“They all gathered around the car, and afterwards they blew it up. My children, my babies. I left my house, my land and my family. Everything i ever had, i left them all and came here by force. America, Russia, they all came here to bomb us, why, what did we ever do.why kill us, why slaughter us, have they no hearts? Small children, babies, they fed them crips and blew up the car, have they no heart? Have they no heart, have they no heart? Why? Turkey and America are sending weapons to kill us, why? These are small children they are killing.yesterday, more than 100 people got martyred, my cousin, babies, they gathered them around the car and fed them potatoes and then blew up the car!”
“The guys that went with them never came back, the guys that went with the wounded never came back, where are they? They did the explosion, they brought potatoes and distributed them to people, they lured people and they are the one who blew it up, the potato car owner, he’s the one who blew himself up after he gathered the children and the people. They kidnapped 15 boys, there are 15 children that are still there at the moment through the excuse: go this way, hide there. in 3 days one piece of bread is all they brought for a person. 3 days ! This is the humiliation (crying) our hearts are devastated, i dont know anything anymore, the pieces, the body parts, are they martyrs, we dont know anything about them. Everyday, there will be no truce. everyday theres a bombing, homes are destroyed, bombs, gas bombs, tanks, everyday there’s a martyr, 2000 martyrs, our children. They deprived us of everything, gas, water, electricity, they talk about people and humanitarian organizations, we don’t have any fucking thing tp eat, we are eating grass, even the ones that go out to eat grass they shoot him, we call and nobody answers us, no humanitarian organizations, not the government, no human being is answering. We lived 2 years of injustice that no human being ever lived. They brought us from there and executed the massacre here, and every checkpoint will search you, they will search every single thing you have, why us? they took our homes and kicked us out, they took our land, just because we stood up and fought for our honors wives. This was our only fault, we are all muslims, they punished us just because we said whats right, this is our punishment. Just like you see now, they took our homes and when we asked where do i go, they said: manage your own self. Even if they gave me 2-3 months notice, that doesnt bring back the child i lost, my brother that got martyred, my father that died, nothing can compensate me. no treasure in the world, a child that died for the word of justice. Thank you a lot and may god help us all.”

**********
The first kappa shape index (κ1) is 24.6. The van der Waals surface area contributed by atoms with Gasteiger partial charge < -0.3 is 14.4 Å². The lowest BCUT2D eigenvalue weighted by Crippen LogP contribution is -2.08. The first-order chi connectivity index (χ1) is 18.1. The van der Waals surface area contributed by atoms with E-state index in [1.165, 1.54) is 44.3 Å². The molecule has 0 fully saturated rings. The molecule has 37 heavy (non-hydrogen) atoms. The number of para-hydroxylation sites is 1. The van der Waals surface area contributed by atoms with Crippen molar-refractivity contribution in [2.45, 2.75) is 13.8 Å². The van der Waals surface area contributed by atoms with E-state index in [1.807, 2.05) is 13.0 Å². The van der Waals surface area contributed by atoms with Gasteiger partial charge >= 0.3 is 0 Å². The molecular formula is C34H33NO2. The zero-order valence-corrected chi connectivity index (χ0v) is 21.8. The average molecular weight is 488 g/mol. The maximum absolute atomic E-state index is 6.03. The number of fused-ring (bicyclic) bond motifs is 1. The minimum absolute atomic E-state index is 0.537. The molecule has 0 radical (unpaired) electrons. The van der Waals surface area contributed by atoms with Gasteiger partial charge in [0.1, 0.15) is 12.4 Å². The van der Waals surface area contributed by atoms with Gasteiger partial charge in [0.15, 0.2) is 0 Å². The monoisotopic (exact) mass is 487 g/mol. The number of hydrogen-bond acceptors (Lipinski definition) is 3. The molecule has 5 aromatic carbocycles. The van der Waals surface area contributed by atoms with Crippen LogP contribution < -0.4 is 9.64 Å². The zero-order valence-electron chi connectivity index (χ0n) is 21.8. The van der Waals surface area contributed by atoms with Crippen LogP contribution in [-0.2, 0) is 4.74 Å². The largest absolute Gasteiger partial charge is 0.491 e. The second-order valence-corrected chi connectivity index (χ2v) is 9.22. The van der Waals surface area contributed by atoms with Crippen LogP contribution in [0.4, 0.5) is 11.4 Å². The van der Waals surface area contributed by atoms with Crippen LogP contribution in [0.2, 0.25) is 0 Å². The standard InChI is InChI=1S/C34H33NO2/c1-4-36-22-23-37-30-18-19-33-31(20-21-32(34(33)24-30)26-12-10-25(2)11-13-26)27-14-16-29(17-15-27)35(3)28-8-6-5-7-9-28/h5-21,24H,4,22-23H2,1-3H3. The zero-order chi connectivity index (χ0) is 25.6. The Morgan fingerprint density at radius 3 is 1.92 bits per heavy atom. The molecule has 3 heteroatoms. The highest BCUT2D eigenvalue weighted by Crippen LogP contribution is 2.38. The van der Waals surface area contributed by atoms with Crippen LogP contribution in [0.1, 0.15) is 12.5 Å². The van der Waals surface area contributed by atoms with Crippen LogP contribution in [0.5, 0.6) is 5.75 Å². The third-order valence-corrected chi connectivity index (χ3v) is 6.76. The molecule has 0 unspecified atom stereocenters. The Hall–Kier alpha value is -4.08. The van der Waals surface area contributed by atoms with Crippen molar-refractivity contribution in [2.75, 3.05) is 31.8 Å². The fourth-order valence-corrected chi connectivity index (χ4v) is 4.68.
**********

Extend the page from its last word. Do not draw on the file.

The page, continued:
“At least ten of my passengers are missing,” says bus driver Firaz al-Hillal (right).
On Saturday April 16th, a bus convoy in Rashidin, a town outside Aleppo, was bombed. Reports estimate that at least 126 people were killed. The buses were transporting people from the mainly Shia cities of al-Fu’ah and Kafriya, both of which have been under siege for the past two years by salafist militias. The evacuation was part of a deal that would also make it possible to evacuate salafi-controlled Madaya and Zabadani, two cities occupied by militants that are currently under siege by government forces. The deal was brokered by foreign governments on opposite sides of the conflict; Iran, which supports Syrian President Bashar al-Asaad, and Qatar which supports militant extremists groups in Syria.
“They sieged us, starved us, mocked us and then tempted our children with potato chips before blowing them up. Have they no heart?”
The bombing targeted a bus convoy of evacuated Syrians and is said to have killed 126. More than half of the victims were children.
“Yesterday more than a hundred people became martyrs. My relatives. Children. They got them gathered around the car, gave them chips and blew up the car,” Alou told a reporter from Klassekampen who met him the day after the incident.
Independent parliamentarian from Aleppo, Fares Shehabi, put the death toll at 200, a figure that includes at least 116 children. No one has taken responsibility for the attack, but survivors are blaming masked “rebels” controlling the area.
Gathered in the Jebrin military base outside Aleppo, tearful survivors spoke about an attack so brutal that it is hard to describe. To date, unknown number of survivors of the attack remain missing, and some of the children are said to have been picked up by Turkish ambulances. Witnesses also said they were surprised at how quickly Turkish vehicles arrived.
Mother of two, Zeinap Sheikh, says her husband was disarmed and that they were then driven around for a day and a half around Idlib, the last remaining governorate in Syria outside the control of the Syrian government.
According to witnesses, sectarian crowds mocked the evacuees, and even threw shoes at the bus. The nearly 5000 people who were designated to be moved to government-controlled areas in Aleppo and Damascus were also starved during the journey and after their arrival at the Rahidin exchange point. Sheikh says that the rations were so small that her 7 year old son also had to eat the food rationed for her and her sister.